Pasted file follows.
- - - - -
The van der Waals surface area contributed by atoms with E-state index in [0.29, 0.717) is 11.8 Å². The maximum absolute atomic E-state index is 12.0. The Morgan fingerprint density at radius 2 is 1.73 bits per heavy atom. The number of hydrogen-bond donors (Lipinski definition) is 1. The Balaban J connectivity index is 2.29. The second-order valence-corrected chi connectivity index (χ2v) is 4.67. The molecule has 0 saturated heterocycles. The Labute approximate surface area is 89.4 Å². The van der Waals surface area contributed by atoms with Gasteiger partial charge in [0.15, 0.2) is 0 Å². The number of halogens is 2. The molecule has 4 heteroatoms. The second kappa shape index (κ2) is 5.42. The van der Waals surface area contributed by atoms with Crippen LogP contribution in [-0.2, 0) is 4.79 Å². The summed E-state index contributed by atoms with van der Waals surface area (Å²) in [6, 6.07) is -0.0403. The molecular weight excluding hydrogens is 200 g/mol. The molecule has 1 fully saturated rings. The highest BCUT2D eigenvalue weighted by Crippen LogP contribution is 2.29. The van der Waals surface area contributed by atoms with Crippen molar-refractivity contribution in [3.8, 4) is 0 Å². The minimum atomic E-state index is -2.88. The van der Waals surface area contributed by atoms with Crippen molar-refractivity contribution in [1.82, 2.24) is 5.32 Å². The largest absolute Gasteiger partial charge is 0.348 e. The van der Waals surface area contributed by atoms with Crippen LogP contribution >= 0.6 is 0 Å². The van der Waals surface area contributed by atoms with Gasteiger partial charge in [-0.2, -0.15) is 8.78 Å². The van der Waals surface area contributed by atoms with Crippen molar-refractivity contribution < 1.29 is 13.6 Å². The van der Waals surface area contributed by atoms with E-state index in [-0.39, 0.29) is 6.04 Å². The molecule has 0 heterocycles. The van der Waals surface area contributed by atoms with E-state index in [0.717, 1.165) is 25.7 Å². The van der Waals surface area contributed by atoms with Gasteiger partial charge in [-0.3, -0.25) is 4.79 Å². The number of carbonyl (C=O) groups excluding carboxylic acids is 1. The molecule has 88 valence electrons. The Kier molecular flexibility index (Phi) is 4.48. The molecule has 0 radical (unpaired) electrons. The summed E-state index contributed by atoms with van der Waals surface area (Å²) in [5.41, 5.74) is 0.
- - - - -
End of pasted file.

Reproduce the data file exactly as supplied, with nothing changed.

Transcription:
The van der Waals surface area contributed by atoms with E-state index in [0.29, 0.717) is 11.8 Å². The maximum absolute atomic E-state index is 12.0. The Morgan fingerprint density at radius 2 is 1.73 bits per heavy atom. The number of hydrogen-bond donors (Lipinski definition) is 1. The Balaban J connectivity index is 2.29. The second-order valence-corrected chi connectivity index (χ2v) is 4.67. The molecule has 0 saturated heterocycles. The Labute approximate surface area is 89.4 Å². The van der Waals surface area contributed by atoms with Gasteiger partial charge in [0.15, 0.2) is 0 Å². The number of halogens is 2. The molecule has 4 heteroatoms. The second kappa shape index (κ2) is 5.42. The van der Waals surface area contributed by atoms with Crippen LogP contribution in [-0.2, 0) is 4.79 Å². The summed E-state index contributed by atoms with van der Waals surface area (Å²) in [6, 6.07) is -0.0403. The molecular weight excluding hydrogens is 200 g/mol. The molecule has 1 fully saturated rings. The highest BCUT2D eigenvalue weighted by Crippen LogP contribution is 2.29. The van der Waals surface area contributed by atoms with Crippen molar-refractivity contribution in [3.8, 4) is 0 Å². The minimum atomic E-state index is -2.88. The van der Waals surface area contributed by atoms with Crippen molar-refractivity contribution in [1.82, 2.24) is 5.32 Å². The largest absolute Gasteiger partial charge is 0.348 e. The van der Waals surface area contributed by atoms with Crippen LogP contribution >= 0.6 is 0 Å². The van der Waals surface area contributed by atoms with Gasteiger partial charge in [-0.2, -0.15) is 8.78 Å². The van der Waals surface area contributed by atoms with Crippen molar-refractivity contribution < 1.29 is 13.6 Å². The van der Waals surface area contributed by atoms with E-state index in [-0.39, 0.29) is 6.04 Å². The molecule has 0 heterocycles. The van der Waals surface area contributed by atoms with E-state index in [0.717, 1.165) is 25.7 Å². The van der Waals surface area contributed by atoms with Gasteiger partial charge in [-0.3, -0.25) is 4.79 Å². The number of carbonyl (C=O) groups excluding carboxylic acids is 1. The molecule has 88 valence electrons. The Kier molecular flexibility index (Phi) is 4.48. The molecule has 0 radical (unpaired) electrons. The summed E-state index contributed by atoms with van der Waals surface area (Å²) in [5.41, 5.74) is 0.